November 4, 2011
Same sex custody is a hot topic across the nation, but today’s article focuses on the case on-point from Texas – In the Interest of M.K.S.-V., A Child – by Dallas Family Law Attorney Michelle O’Neil. This case addresses the issue of whether a person who feels like a parent and has substantial involvement, though is not legally a parent, has the right to go to the court house and ask to file a lawsuit and seek orders regarding the child.
In the Texas Appellate Court, there have been 20 cases on this issue in just two years. It is an area of dissent in the Texas courts. Some courts say that the Troxel case mentioned in last week’s article precludes the non-parent from having a relationship. Other cases reject that, and say if the non-parent has had a substantial relationship, then it should be continued. The opinions vary depending on jurisdiction.
Michelle believes there should be a standard based on what the child needs and what is in their heart. In all other cases in Texas, the child is at the center. However, in these cases, it doesn’t seem like this is what is considered. Michelle points out that “While the parent’s constitutional rights to make decisions for a child needs to be respected and held at a very high standard, at some point if the parent isn’t making a good decision, then the court or someone else should have the right to challenge that decision.”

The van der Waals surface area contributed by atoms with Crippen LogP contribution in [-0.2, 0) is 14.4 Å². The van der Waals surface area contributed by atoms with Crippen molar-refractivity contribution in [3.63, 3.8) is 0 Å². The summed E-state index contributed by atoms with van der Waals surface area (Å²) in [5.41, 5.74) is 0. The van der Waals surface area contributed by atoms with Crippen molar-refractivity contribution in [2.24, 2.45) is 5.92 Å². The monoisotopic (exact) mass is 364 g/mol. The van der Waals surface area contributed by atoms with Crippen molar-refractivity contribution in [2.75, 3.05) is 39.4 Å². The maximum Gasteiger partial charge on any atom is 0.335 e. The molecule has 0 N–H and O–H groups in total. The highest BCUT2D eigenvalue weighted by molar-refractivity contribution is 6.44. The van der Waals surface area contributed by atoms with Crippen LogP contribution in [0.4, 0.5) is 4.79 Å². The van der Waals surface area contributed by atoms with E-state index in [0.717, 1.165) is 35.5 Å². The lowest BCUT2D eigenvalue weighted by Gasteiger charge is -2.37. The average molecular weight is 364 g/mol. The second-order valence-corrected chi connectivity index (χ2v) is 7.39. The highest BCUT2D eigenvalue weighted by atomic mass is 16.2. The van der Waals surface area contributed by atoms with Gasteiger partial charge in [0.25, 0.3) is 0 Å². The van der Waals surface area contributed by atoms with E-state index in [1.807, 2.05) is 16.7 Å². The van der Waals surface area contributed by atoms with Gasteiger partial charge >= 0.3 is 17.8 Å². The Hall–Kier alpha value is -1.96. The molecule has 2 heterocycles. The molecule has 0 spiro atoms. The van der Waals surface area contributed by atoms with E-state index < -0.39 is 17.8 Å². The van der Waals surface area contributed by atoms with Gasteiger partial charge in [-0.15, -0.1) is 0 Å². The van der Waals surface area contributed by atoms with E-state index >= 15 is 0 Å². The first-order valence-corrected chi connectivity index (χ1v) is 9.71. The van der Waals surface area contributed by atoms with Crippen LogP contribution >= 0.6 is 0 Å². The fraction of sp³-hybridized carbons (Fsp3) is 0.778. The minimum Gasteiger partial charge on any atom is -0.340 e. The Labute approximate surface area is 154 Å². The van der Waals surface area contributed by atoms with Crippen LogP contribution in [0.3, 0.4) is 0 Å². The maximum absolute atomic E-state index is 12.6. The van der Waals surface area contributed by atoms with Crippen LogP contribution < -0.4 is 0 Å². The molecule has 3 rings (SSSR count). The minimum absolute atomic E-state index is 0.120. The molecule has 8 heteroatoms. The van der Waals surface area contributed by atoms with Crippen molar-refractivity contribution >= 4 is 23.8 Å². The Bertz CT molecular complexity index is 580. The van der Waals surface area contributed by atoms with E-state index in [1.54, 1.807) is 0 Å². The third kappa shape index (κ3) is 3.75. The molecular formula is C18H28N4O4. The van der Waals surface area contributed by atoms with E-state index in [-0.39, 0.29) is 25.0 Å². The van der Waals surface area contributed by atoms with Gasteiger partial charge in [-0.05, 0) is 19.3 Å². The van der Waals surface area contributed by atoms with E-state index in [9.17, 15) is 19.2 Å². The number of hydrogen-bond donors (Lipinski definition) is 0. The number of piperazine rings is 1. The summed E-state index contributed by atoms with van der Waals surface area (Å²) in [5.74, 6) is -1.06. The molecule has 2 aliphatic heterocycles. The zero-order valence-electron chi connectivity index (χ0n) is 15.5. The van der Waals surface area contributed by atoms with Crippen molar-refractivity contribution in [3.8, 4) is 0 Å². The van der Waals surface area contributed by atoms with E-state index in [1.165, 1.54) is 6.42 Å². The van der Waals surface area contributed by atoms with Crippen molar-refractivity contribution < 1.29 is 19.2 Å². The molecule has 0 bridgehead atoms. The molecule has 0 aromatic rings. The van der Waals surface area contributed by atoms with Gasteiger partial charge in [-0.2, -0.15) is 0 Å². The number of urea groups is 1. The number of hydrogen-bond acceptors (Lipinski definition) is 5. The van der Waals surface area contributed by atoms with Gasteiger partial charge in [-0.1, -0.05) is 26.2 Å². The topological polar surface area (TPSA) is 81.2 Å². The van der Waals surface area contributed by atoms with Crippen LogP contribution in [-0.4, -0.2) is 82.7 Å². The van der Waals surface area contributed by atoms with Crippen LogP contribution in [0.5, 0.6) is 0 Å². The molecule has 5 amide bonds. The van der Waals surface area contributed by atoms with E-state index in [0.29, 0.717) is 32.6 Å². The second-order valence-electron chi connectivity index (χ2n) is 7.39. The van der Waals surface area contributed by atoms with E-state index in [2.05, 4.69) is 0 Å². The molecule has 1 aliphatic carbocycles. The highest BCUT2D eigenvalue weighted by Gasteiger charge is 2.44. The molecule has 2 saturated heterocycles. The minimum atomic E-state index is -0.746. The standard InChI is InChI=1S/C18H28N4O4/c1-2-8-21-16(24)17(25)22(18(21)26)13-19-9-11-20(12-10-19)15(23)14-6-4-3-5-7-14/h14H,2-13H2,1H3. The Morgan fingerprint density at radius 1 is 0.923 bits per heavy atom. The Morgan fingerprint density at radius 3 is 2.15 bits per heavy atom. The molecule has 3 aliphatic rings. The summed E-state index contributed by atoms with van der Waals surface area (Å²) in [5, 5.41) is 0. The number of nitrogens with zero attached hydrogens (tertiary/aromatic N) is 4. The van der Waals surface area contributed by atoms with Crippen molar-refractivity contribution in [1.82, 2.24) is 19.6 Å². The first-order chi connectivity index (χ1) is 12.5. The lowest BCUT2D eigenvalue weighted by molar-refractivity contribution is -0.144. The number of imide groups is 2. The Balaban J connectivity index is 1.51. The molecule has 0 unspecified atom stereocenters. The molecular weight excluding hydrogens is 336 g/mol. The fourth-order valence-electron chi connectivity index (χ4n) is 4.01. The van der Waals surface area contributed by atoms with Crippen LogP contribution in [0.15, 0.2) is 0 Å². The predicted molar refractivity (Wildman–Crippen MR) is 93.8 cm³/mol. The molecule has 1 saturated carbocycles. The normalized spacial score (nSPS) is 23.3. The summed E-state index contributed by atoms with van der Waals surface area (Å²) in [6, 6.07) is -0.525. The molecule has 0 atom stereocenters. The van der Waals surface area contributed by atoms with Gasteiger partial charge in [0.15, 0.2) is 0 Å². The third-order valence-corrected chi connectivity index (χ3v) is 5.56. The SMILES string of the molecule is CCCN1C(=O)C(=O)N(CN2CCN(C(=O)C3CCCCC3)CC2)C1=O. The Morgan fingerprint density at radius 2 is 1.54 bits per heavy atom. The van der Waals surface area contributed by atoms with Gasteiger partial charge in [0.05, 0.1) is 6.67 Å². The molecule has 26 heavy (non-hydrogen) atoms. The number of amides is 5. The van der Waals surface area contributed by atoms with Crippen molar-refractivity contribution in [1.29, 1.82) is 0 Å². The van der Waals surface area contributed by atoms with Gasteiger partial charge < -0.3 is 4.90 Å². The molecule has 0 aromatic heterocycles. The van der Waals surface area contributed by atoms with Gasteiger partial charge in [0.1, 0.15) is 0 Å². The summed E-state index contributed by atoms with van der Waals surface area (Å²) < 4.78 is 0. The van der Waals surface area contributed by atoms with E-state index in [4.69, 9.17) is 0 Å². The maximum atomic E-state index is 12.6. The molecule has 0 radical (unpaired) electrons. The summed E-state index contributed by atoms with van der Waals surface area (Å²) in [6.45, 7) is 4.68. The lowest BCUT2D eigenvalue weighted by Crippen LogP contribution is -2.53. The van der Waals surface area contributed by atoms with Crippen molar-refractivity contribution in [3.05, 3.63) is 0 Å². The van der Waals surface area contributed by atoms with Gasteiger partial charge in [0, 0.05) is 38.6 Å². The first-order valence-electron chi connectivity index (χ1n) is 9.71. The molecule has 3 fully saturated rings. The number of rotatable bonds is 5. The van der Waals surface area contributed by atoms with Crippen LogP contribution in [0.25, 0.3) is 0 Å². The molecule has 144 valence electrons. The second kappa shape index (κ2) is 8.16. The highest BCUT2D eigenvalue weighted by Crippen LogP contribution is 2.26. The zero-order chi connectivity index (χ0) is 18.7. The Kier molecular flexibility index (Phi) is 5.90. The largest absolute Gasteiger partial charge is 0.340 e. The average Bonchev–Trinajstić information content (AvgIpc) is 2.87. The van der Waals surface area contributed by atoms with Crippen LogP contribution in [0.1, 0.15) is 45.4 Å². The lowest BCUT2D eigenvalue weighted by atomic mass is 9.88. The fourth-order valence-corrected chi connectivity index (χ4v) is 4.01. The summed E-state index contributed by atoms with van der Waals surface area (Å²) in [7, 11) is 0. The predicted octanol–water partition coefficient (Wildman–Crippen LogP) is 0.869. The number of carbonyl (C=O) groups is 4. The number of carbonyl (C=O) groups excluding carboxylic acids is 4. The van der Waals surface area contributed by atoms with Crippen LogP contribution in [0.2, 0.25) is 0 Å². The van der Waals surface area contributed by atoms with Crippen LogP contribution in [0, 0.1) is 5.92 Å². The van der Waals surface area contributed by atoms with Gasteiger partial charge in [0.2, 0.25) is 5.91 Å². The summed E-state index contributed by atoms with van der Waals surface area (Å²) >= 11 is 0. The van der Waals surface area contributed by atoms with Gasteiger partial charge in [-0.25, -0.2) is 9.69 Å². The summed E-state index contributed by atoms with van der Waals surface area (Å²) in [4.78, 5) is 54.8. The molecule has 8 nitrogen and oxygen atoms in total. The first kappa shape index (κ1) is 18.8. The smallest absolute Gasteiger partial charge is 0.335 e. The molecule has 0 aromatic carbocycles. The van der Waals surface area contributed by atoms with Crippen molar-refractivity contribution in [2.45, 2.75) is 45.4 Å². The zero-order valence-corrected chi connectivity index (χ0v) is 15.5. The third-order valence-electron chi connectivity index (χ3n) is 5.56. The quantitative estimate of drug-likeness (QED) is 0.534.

Custody Tip from Michelle:
When one parent is biological and the other is not, it is crucial to create legal recognition of both parents’ rights. The best way to accomplish this is by having the non-biological parent officially adopt the child. Then, in the event of dissolution of the relationship, both parents will have access to their children the same way other divorced parents do. Parental agreement will be required for the adoption.
Also, check out Hot Topic for Family Law Attorneys: Same Sex Custody
More about gay rights from Thomson Reuters News & Insight.